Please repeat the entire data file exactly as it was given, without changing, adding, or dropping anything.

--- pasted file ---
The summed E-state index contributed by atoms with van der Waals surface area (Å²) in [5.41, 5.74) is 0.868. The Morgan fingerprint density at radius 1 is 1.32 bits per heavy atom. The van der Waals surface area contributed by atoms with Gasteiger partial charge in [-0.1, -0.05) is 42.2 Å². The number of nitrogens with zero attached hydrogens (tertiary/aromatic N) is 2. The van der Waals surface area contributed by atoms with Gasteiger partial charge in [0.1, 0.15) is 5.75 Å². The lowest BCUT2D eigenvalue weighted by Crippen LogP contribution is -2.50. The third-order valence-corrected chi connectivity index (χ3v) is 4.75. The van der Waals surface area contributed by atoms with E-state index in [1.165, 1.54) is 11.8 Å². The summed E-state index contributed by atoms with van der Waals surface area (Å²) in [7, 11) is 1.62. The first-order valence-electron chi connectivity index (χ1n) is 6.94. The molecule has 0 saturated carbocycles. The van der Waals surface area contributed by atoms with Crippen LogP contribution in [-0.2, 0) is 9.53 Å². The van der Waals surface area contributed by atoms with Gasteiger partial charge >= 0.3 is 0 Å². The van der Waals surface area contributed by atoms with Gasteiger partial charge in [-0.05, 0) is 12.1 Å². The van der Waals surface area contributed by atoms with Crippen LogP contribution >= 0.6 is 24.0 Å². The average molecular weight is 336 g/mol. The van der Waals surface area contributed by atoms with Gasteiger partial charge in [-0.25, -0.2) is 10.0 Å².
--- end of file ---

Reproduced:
The summed E-state index contributed by atoms with van der Waals surface area (Å²) in [5.41, 5.74) is 0.868. The Morgan fingerprint density at radius 1 is 1.32 bits per heavy atom. The van der Waals surface area contributed by atoms with Gasteiger partial charge in [-0.1, -0.05) is 42.2 Å². The number of nitrogens with zero attached hydrogens (tertiary/aromatic N) is 2. The van der Waals surface area contributed by atoms with Gasteiger partial charge in [0.1, 0.15) is 5.75 Å². The lowest BCUT2D eigenvalue weighted by Crippen LogP contribution is -2.50. The third-order valence-corrected chi connectivity index (χ3v) is 4.75. The van der Waals surface area contributed by atoms with E-state index in [1.165, 1.54) is 11.8 Å². The summed E-state index contributed by atoms with van der Waals surface area (Å²) in [7, 11) is 1.62. The first-order valence-electron chi connectivity index (χ1n) is 6.94. The molecule has 0 saturated carbocycles. The van der Waals surface area contributed by atoms with Crippen LogP contribution in [-0.2, 0) is 9.53 Å². The van der Waals surface area contributed by atoms with Gasteiger partial charge >= 0.3 is 0 Å². The van der Waals surface area contributed by atoms with Gasteiger partial charge in [-0.05, 0) is 12.1 Å². The van der Waals surface area contributed by atoms with Crippen LogP contribution >= 0.6 is 24.0 Å². The average molecular weight is 336 g/mol. The van der Waals surface area contributed by atoms with Gasteiger partial charge in [-0.25, -0.2) is 10.0 Å².